The island is one
of the Anatolian Sporades group, W of Samos. According to legend the name of the island derives from the fall
of Ikaros, son of Daidalos, who plunged to earth there
after his fatal flight. According to Pausanias (9.11.5
tomb was on the island. Archaeological remains are extensive near the modern village of Kalpos, and have been
identified with ancient Oinoe; fragments of inscriptions
and funerary reliefs have been reused in the walls. Remains of walls have been discovered on the hill of Ag.
Irini, and the remnants of a Byzantine church lie over
the foundation of an ancient basilica. Perhaps the ancient
city was on the sea, as a necropolis of the 5th and 4th c.
B.C. extends S from the coast. At Raches a Greek necropolis of the same date has been discovered. At Nas, on the
W coast, there was perhaps a small port. Walls there date
from the Classical period, and foundations of two small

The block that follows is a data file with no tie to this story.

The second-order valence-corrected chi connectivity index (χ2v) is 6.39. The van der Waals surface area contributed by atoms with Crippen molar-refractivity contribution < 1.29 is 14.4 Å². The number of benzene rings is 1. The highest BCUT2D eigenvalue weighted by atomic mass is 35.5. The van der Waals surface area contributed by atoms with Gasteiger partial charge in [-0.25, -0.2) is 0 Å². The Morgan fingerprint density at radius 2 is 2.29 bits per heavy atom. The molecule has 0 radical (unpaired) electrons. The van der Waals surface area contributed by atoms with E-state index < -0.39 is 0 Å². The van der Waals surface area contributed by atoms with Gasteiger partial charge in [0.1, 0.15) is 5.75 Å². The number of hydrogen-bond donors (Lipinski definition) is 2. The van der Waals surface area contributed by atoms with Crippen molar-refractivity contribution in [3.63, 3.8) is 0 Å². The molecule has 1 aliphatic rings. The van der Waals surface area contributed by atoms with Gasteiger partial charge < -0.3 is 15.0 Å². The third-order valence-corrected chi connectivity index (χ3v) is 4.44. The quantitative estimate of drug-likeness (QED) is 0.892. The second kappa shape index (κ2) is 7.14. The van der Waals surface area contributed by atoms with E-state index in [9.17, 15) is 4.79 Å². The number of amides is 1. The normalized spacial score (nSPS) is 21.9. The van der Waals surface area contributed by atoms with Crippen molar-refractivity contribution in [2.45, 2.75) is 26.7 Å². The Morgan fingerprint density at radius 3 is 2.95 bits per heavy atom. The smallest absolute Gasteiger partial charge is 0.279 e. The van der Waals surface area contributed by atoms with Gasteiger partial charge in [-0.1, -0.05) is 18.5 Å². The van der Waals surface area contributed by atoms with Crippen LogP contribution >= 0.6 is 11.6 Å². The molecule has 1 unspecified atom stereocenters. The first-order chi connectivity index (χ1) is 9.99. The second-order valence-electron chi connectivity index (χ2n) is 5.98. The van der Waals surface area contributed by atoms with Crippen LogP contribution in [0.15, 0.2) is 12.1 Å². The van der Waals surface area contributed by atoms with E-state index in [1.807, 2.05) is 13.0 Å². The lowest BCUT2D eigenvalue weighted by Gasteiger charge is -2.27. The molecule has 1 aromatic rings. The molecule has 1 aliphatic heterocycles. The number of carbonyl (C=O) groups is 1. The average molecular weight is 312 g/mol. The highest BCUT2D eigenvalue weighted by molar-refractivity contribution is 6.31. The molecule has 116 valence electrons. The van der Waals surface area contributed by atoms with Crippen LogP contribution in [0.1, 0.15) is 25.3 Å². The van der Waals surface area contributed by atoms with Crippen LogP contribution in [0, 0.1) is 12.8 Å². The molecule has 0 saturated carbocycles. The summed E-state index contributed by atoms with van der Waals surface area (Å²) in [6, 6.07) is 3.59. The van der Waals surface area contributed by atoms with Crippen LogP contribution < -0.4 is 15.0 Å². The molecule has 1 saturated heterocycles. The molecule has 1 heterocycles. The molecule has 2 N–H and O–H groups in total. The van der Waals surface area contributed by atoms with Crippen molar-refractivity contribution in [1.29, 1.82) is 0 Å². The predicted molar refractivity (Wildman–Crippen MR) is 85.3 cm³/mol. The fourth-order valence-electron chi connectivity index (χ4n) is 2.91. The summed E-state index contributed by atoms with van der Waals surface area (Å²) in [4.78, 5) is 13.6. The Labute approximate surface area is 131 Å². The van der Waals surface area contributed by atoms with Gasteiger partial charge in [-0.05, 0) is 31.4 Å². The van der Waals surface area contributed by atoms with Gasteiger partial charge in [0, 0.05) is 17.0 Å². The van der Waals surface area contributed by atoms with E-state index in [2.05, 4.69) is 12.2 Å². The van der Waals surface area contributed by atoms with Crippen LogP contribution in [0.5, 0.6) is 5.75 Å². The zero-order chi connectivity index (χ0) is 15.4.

buildings and one larger one have been discovered. The
material found includes fragments of Greek-Oriental
ceramics which indicate that the area was frequented
from the 7th to 5th c. B.C. Marble pieces, statuettes, and
inscriptions on ceramic fragments indicate that they belong to the Sanctuary of Artemis Tauropolos, recorded
in the sources.
In the ancient center of Thermai there are remains of
bath buildings. Kataphygion, the ancient acropolis, occupied the summit of a mountain, not precisely located,
which was called Kastro and which dominated the coast
and the sea. Near the modern village of Kataphygion a
necropolis has been excavated, containing tombs dating
from the beginning of the 5th c. on.
E. Bürcher, RE
9 (1916) c. 973 s.v. n.2;
53 (1938) 581; (1939) 284; (1942) 191;
G. Becatti & L. Banti, Enciclopedia Italiana, Appendice
(1938-48) s.v. Grecia; G. B. Montanan, EAA
s.v. Icaria (G. B. Montanari).
G. BERMOND MONTANARI